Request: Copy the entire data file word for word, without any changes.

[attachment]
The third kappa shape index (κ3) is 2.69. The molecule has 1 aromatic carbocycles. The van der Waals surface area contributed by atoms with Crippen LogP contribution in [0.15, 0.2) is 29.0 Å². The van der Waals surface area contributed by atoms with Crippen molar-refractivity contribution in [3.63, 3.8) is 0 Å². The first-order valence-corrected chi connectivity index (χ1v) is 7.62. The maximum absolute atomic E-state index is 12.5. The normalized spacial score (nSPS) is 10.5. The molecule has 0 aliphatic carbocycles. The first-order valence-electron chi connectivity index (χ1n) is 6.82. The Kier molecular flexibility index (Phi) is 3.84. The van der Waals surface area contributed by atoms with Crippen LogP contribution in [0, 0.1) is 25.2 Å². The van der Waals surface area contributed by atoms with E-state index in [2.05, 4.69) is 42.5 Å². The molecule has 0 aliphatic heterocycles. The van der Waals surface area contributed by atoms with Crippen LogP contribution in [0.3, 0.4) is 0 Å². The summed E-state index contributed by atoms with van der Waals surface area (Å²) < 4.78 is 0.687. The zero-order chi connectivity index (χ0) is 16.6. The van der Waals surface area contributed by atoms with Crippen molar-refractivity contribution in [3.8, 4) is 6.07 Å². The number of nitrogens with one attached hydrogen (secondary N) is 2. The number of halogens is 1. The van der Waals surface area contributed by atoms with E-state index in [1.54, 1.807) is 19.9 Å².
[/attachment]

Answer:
The third kappa shape index (κ3) is 2.69. The molecule has 1 aromatic carbocycles. The van der Waals surface area contributed by atoms with Crippen LogP contribution in [0.15, 0.2) is 29.0 Å². The van der Waals surface area contributed by atoms with Crippen molar-refractivity contribution in [3.63, 3.8) is 0 Å². The first-order valence-corrected chi connectivity index (χ1v) is 7.62. The maximum absolute atomic E-state index is 12.5. The normalized spacial score (nSPS) is 10.5. The molecule has 0 aliphatic carbocycles. The first-order valence-electron chi connectivity index (χ1n) is 6.82. The Kier molecular flexibility index (Phi) is 3.84. The van der Waals surface area contributed by atoms with Crippen LogP contribution in [0, 0.1) is 25.2 Å². The van der Waals surface area contributed by atoms with E-state index in [2.05, 4.69) is 42.5 Å². The molecule has 0 aliphatic heterocycles. The van der Waals surface area contributed by atoms with Crippen LogP contribution in [0.3, 0.4) is 0 Å². The summed E-state index contributed by atoms with van der Waals surface area (Å²) < 4.78 is 0.687. The zero-order chi connectivity index (χ0) is 16.6. The van der Waals surface area contributed by atoms with Crippen molar-refractivity contribution in [3.8, 4) is 6.07 Å². The number of nitrogens with one attached hydrogen (secondary N) is 2. The number of halogens is 1. The van der Waals surface area contributed by atoms with E-state index in [1.54, 1.807) is 19.9 Å².